Monday, April 9, 2012


CEO2 is an interesting and robust simulation from the UK challenging us to successfully run a company while reducing its carbon dioxide emissions.  I wanted to mention it here because of our proximity to Earth Day, and also because this web-based interactive (Flash-based, so iPad-unfriendly) relates to language skills, curriculum and schematic information that would benefit upper elementary, middle or high school students.

CEO2 first has the player choose an industry- insurance, automotive, chemical or utility. The activity provides a short video about each of the industries which could be reviewed for students, with text structures in mind (what are the lists, sequences, descriptions, cause-effect relationships contained in the video about the industry). The interface is fun and real-world, as the player makes decisions while sitting at the CEO's desk:

The desktop portfolio contains the possible options for the CEO in various categories. Dragging any option to the computer gives more information about it. Dragging it to the "Selected Options" means you have chosen it for the game (with the goal of selecting enough options so that you have spent 75% of your budget). Note that the decoration on each CEO desk, when hovered over with the mouse, presents a whole bunch of idioms related to the situation that you can discuss with students.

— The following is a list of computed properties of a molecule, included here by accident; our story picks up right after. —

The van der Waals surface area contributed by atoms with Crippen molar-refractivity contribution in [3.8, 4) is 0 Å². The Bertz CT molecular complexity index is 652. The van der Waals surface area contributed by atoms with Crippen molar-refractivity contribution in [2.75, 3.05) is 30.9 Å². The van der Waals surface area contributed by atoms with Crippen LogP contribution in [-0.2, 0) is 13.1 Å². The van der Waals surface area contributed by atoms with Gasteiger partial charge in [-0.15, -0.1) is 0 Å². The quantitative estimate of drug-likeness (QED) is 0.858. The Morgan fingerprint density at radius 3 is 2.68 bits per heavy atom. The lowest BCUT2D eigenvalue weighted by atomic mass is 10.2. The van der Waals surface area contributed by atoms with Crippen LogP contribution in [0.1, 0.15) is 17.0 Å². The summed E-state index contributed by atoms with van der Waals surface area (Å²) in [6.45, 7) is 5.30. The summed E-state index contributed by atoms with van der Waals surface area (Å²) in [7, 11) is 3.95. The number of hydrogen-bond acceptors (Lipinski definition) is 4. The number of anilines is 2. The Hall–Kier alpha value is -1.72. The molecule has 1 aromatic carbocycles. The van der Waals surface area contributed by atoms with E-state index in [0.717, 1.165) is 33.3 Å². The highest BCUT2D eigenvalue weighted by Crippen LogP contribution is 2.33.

In perhaps my favorite aspect of this simulation as an SLP, dragging an option to the phone allows you to "call" two contacts and hear their opinion on the matter.  Information is presented auditorily (so, to provide a good context for listening strategies), but a transcript is provided.

Though complex in terms of the information one has to grapple with, the game is pretty simple.  Select a number of options, click Finalize and see results in terms of one's stock price and carbon dioxide emissions, in an easy-to-read chart.  The activity, as well as promoting environmental awareness, relates to science and social studies curriculum, provides a rich source of vocabulary, and asks students' to comprehend multiple perspectives on an issue.  It would be a great activity to make an accompanying tracking sheet, such that students can simply note the options they choose, the results, and infer reasons why it worked out that way. It certainly is an activity in which an SLP can provide a lot of scaffolding to help bridge students' understanding and use of the concepts involved.

School vacation week is next week in MA- see you soon!

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